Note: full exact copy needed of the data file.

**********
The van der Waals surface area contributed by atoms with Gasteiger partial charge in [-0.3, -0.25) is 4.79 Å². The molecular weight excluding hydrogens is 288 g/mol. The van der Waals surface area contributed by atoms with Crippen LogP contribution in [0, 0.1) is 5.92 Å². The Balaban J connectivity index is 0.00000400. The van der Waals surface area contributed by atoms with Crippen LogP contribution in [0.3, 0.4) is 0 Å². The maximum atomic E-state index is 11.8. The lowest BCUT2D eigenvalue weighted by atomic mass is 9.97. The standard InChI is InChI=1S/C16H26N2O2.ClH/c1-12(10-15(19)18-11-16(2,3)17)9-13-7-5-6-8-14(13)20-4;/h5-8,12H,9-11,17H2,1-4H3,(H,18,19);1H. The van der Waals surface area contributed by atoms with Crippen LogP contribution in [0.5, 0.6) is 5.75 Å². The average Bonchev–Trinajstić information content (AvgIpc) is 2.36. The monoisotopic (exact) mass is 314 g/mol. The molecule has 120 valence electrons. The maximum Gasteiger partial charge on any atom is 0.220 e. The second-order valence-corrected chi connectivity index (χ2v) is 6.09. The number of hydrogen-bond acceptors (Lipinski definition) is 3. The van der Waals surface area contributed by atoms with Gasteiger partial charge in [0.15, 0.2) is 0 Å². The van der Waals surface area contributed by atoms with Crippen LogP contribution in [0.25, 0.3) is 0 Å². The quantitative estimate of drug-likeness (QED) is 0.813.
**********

The van der Waals surface area contributed by atoms with Gasteiger partial charge in [-0.3, -0.25) is 4.79 Å². The molecular weight excluding hydrogens is 288 g/mol. The van der Waals surface area contributed by atoms with Crippen LogP contribution in [0, 0.1) is 5.92 Å². The Balaban J connectivity index is 0.00000400. The van der Waals surface area contributed by atoms with Crippen LogP contribution in [0.3, 0.4) is 0 Å². The maximum atomic E-state index is 11.8. The lowest BCUT2D eigenvalue weighted by atomic mass is 9.97. The standard InChI is InChI=1S/C16H26N2O2.ClH/c1-12(10-15(19)18-11-16(2,3)17)9-13-7-5-6-8-14(13)20-4;/h5-8,12H,9-11,17H2,1-4H3,(H,18,19);1H. The van der Waals surface area contributed by atoms with Crippen LogP contribution in [0.5, 0.6) is 5.75 Å². The average Bonchev–Trinajstić information content (AvgIpc) is 2.36. The monoisotopic (exact) mass is 314 g/mol. The molecule has 120 valence electrons. The maximum Gasteiger partial charge on any atom is 0.220 e. The second-order valence-corrected chi connectivity index (χ2v) is 6.09. The number of hydrogen-bond acceptors (Lipinski definition) is 3. The van der Waals surface area contributed by atoms with Gasteiger partial charge in [0.15, 0.2) is 0 Å². The van der Waals surface area contributed by atoms with Crippen LogP contribution in [0.25, 0.3) is 0 Å². The quantitative estimate of drug-likeness (QED) is 0.813.